The following is written by guest contributor Rena Lindevaldsen, a senior fellow for Liberty University’s Center for Apologetics and Cultural Engagement.
The fury over Indiana’s Religious Freedom Restoration Act (RFRA) has left many Christians struggling with a biblical response to the allegation that the law legalizes discrimination.
It’s important to highlight that the law leaves in place existing nondiscrimination laws – it does not strip away legal protections. Rather, RFRA protects the right of every individual to the free exercise of religion balanced by the fact that there are some compelling governmental reasons that would justify infringing upon that right. RFRA provides that if a law substantially burdens a person’s free exercise of religion, then the governmental entity must prove that the law advances a compelling governmental interest and does so in the least restrictive means (which means that there is no other way to achieve the state interest without interfering with the free exercise of religion). An extreme example will highlight the analysis.
Let’s assume a religion requires a human sacrifice be made once a year but state law prohibits the taking of another’s life. Because the law substantially burdens the free exercise of religion, RFRA would require the state to prove that it has a compelling governmental interest for the law and there is no other way to achieve that interest without interfering with the free exercise of religion. In that situation, the state’s compelling interest is protecting human life. There is no other least restrictive means of achieving the law without interfering with the free exercise of religion because the state law prohibits exactly what the religious belief requires.
As applied to the business owner who would not cater a same-sex wedding, RFRA is actually legally unnecessary because refusing to bake a cake for, or to cater, a same-sex wedding is not discriminating against someone based on his sexual orientation; it is refusing to lend support for an activity. Everyone is entitled to purchase a pastry from the store, but not every couple is entitled to have the baker make a cake for their wedding. Although the nondiscrimination laws should not reach so far as to force someone to participate in an activity, given the “politically correct” view many judges and human rights commissioners take on the issue, RFRA exists to ensure free exercise protections.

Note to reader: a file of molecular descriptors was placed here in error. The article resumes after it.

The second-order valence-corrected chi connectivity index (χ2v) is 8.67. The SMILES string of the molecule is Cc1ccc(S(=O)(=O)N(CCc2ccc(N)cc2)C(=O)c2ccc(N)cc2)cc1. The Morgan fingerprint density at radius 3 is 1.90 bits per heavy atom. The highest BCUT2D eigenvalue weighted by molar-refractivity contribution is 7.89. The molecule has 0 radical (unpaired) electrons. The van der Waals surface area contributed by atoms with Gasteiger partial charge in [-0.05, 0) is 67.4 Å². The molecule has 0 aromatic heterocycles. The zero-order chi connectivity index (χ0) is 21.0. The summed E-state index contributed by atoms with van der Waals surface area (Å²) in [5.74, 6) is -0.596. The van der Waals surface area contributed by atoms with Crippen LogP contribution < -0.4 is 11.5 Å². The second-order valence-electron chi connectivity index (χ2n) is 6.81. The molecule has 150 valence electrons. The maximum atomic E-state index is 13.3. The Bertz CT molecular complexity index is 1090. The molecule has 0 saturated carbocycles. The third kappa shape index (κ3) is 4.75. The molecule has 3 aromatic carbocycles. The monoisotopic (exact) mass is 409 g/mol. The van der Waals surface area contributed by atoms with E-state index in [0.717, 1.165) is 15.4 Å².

When a same-sex couple insists on a business actively supporting a particular activity – the wedding – and that activity directly conflicts with the religious beliefs of the owner, then the owner’s free exercise of religion is substantially burdened. And, unlike the state’s interest in protecting human life, there is no compelling government interest to require a business owner to participate in activities contrary to Scripture.
Many Christians respond, however, that in order to demonstrate Christ’s love or to keep the peace we should bake the cake, photograph the wedding, or provide employment benefits to same-sex couples. The reality is that we serve a God who demonstrated the highest form of love by sending his son to die on a cross for our sins. God also gave us Scripture, which is inerrant, infallible, and inspired, so that we would understand that there are objective, never-changing truths that articulate right and wrong. The Bible plainly sets forth many actions that are sinful, one of which is same-sex sexual conduct. As Christians, the Bible should be authoritative in all areas of our life and used for teaching, rebuking, and training in righteousness (2 Tim. 3:16). We also are to capture our rebellious thoughts and bring them into obedience to Christ. (2 Cor. 10:5). As a result, we lack the authority to pick and choose which parts of the Bible we will follow even if we want to believe it is more loving to turn a blind eye to certain sins.
As Christians who seek to honor the Lord and to be salt and light to the world around us, the most loving thing we can do for an individual who is living a life in rebellion to God is to tell him the truth in love. We wouldn’t think twice about helping someone struggling with another sin issue, but all too often we shy away from the truth about sexuality for fear of offending.
Martin Luther King, Jr. reminded us in his Letter from a Birmingham Jail that the Church needs to be the thermostat in the culture – turning up the heat to reveal unrighteousness. All too often, however, the church is the thermometer that simply reflects the cultural consensus. Cultural consensus says we should remain silent in the face of active rebellion to Biblical standards, but if Christ’s sacrificial and substitutionary death on the cross means anything, we must be willing to sacrifice peace and comfort to share God’s truth in love to a hurt and lost world.
Rena M. Lindevaldsen is professor at Liberty University School of Law where she serves as Interim Dean, Associate Dean for Academic Affairs, and Associate Director of the Liberty Center for Law & Policy. Dean Lindevaldsen is also a senior fellow for Liberty University’s Center for Apologetics and Cultural Engagement.
The views expressed by guest writers are their own and do not necessarily reflect the views of B&H Academic, Lifeway Christian Resources, or any employee thereof.